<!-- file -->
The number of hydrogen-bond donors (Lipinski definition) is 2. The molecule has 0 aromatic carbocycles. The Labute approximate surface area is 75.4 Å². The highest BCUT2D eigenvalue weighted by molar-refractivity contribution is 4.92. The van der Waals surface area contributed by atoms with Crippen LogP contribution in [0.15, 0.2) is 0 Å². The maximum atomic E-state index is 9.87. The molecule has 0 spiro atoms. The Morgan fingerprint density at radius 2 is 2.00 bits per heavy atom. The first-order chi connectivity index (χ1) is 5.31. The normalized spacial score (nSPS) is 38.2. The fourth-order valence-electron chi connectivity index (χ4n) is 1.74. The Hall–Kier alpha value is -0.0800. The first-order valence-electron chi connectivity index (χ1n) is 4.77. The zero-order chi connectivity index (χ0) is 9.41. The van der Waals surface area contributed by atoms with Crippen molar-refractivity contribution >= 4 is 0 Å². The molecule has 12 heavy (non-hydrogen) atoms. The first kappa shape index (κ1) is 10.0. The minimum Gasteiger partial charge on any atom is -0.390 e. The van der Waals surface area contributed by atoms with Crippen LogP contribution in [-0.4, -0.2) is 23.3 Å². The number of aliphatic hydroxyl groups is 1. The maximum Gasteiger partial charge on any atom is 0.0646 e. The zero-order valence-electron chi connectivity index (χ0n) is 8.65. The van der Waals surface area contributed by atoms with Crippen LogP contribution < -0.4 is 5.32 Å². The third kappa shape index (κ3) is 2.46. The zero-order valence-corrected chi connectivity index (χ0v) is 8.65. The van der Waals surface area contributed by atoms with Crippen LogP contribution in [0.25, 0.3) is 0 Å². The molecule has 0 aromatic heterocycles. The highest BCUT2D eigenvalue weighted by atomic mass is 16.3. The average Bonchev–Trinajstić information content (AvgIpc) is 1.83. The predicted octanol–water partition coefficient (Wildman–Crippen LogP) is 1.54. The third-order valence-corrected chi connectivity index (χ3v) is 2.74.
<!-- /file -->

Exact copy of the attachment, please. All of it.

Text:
The number of hydrogen-bond donors (Lipinski definition) is 2. The molecule has 0 aromatic carbocycles. The Labute approximate surface area is 75.4 Å². The highest BCUT2D eigenvalue weighted by molar-refractivity contribution is 4.92. The van der Waals surface area contributed by atoms with Crippen LogP contribution in [0.15, 0.2) is 0 Å². The maximum atomic E-state index is 9.87. The molecule has 0 spiro atoms. The Morgan fingerprint density at radius 2 is 2.00 bits per heavy atom. The first-order chi connectivity index (χ1) is 5.31. The normalized spacial score (nSPS) is 38.2. The fourth-order valence-electron chi connectivity index (χ4n) is 1.74. The Hall–Kier alpha value is -0.0800. The first-order valence-electron chi connectivity index (χ1n) is 4.77. The zero-order chi connectivity index (χ0) is 9.41. The van der Waals surface area contributed by atoms with Crippen molar-refractivity contribution >= 4 is 0 Å². The molecule has 12 heavy (non-hydrogen) atoms. The first kappa shape index (κ1) is 10.0. The minimum Gasteiger partial charge on any atom is -0.390 e. The van der Waals surface area contributed by atoms with Crippen LogP contribution in [-0.4, -0.2) is 23.3 Å². The number of aliphatic hydroxyl groups is 1. The maximum Gasteiger partial charge on any atom is 0.0646 e. The zero-order valence-electron chi connectivity index (χ0n) is 8.65. The van der Waals surface area contributed by atoms with Crippen LogP contribution < -0.4 is 5.32 Å². The third kappa shape index (κ3) is 2.46. The zero-order valence-corrected chi connectivity index (χ0v) is 8.65. The van der Waals surface area contributed by atoms with Crippen LogP contribution in [0.25, 0.3) is 0 Å². The molecule has 0 aromatic heterocycles. The highest BCUT2D eigenvalue weighted by atomic mass is 16.3. The average Bonchev–Trinajstić information content (AvgIpc) is 1.83. The predicted octanol–water partition coefficient (Wildman–Crippen LogP) is 1.54. The third-order valence-corrected chi connectivity index (χ3v) is 2.74.